Middle America Hates Us. They Always Will.

Scott Keeler/Tampa Bay Times via ZUMA

Over at the Washington Post, James Hohmann has a piece about several recent “deep dives” into areas of the country that voted for Obama but then switched to Trump in 2016. The overall message is that working-class folks in these places are tired of liberals looking down on them and always calling them racists. That’s a big subject, and I have my doubts that it accounts for an awful lot of Trump’s appeal. It’s been true for a long time, after all. But here’s an interesting quote:

“One of the places I would agree with the hardcore Trump people, they’re tired of being treated as the enemy by Barack Obama,” said Dennis Schminke, 65, a retired manager at Hormel, the company makes Spam in Austin, Minn., an area just north of the border with Iowa….Schminke said Trump’s appeal there was born in part of resentment toward the Obama presidency. “His comment, the whole thing, it’s been worn out to death, that clinging to God and guns, God and guns and afraid of people who don’t look like them, blah, blah, blah. Just quit talking down to me,” he explained. “I despise Barack Obama. I think primarily because I don’t think he thinks very much of people like me. That’s just the long and short of it.”

What’s interesting is what’s not said here: namely that Obama made this comment once; he apologized for it quickly; and he was careful never to say anything similarly condescending again.

So why does this guy think it’s been “worn out to death” when it was a single remark that Obama made ten years ago? Is it because Hillary Clinton and John McCain made hay with it during the 2008 campaign? No. Even that only lasted a few weeks at most.

The reason is Fox News and the conservative media more generally. They repeat these comments forever. Hell, they’re still pissed off about a Post article suggesting that evangelicals are “easily led,” and that was 25 years ago. Hillary Clinton’s “deplorables” comment will probably still be making the rounds on Fox in 2050.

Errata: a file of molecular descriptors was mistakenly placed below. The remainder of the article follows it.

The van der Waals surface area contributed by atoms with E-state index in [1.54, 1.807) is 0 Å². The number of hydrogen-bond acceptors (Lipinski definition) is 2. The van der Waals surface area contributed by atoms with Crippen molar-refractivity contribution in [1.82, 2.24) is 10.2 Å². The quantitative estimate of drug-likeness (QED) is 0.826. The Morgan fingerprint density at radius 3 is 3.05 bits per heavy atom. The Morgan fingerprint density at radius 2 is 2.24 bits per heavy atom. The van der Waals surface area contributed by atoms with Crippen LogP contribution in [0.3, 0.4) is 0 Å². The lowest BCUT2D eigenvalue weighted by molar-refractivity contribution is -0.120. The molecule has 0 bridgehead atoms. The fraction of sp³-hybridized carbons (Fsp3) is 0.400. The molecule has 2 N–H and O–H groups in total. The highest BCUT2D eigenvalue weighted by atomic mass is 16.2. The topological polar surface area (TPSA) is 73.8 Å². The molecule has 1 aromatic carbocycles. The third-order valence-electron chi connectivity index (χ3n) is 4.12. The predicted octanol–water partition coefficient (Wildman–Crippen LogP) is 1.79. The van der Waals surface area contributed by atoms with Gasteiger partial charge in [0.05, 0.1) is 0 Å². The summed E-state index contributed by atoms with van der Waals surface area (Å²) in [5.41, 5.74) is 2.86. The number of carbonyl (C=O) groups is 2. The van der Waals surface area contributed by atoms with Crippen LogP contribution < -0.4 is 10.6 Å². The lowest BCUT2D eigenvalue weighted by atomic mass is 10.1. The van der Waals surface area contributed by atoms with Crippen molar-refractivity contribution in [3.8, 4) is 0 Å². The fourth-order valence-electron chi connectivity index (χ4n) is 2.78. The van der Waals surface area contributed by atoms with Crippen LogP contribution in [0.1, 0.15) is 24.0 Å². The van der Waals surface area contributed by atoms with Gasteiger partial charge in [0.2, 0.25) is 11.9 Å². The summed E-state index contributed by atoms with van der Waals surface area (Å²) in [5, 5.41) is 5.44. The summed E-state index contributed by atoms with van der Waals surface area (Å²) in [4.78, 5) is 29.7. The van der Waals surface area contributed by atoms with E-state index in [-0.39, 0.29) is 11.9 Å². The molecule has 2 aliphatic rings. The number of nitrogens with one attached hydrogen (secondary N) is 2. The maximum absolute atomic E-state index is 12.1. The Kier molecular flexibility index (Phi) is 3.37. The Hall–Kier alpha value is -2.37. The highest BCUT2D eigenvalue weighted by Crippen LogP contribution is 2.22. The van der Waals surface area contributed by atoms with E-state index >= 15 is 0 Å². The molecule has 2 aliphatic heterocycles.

Now, Fox couldn’t make this stick if there weren’t a kernel of truth to it. The funny thing is that it’s always struck me as bipartisan. As near as I can tell, coastal elites do look down on folks like Schminke, but conservatives are every bit as condescending as liberals. Hell, conservatives have even weaponized their condescension with the endless fundraising scams aimed at folks like this. The big difference is that (a) conservatives are as careful in their language toward rural folks as liberals are toward people of color and (b) conservatives have a lot of policy positions in common with rural voters, just as liberals do with blacks and Hispanics.

There’s probably no way out of this. No matter how careful we are, someone is going to slip once in a while and say the wrong thing. It doesn’t have to happen very often: once every five or ten years is plenty. Mix that into the policy stew—guns, abortion, gays, religion, etc.—and toss in a nice big helping of Fox News, and lots of rural-ish voters are likely to hate Democrats for a very long time. Still, conservatives face the same general problem with nonwhite voters, and I think they should try harder anyway. Maybe we should too.


The more we thought about how MoJo's journalism can have the most impact heading into the 2020 election, the more we realized that so many of today's stories come down to corruption: democracy and the rule of law being undermined by the wealthy and powerful for their own gain.

So we're launching a new Mother Jones Corruption Project to do deep, time-intensive reporting on systemic corruption. We aim to hire, build a team, and give them the time and space needed to understand how we got here and how we might get out. We'll publish what we find as a major series in the summer of 2020, including a special issue of our magazine, a dedicated online portal, and video and podcast series so it doesn't get lost in the daily deluge of breaking news.

It's unlike anything we've done before and we've got seed funding to get started, but we're asking readers to help crowdfund this new beat with an additional $500,000 so we can go even bigger. You can read why we're taking this approach and what we want to accomplish in "Corruption Isn't Just Another Scandal. It's the Rot Beneath All of Them," and if you like how it sounds, please help fund it with a tax-deductible donation today.

We Recommend


Sign up for our newsletters

Subscribe and we'll send Mother Jones straight to your inbox.

Get our award-winning magazine

Save big on a full year of investigations, ideas, and insights.


Support our journalism

Help Mother Jones' reporters dig deep with a tax-deductible donation.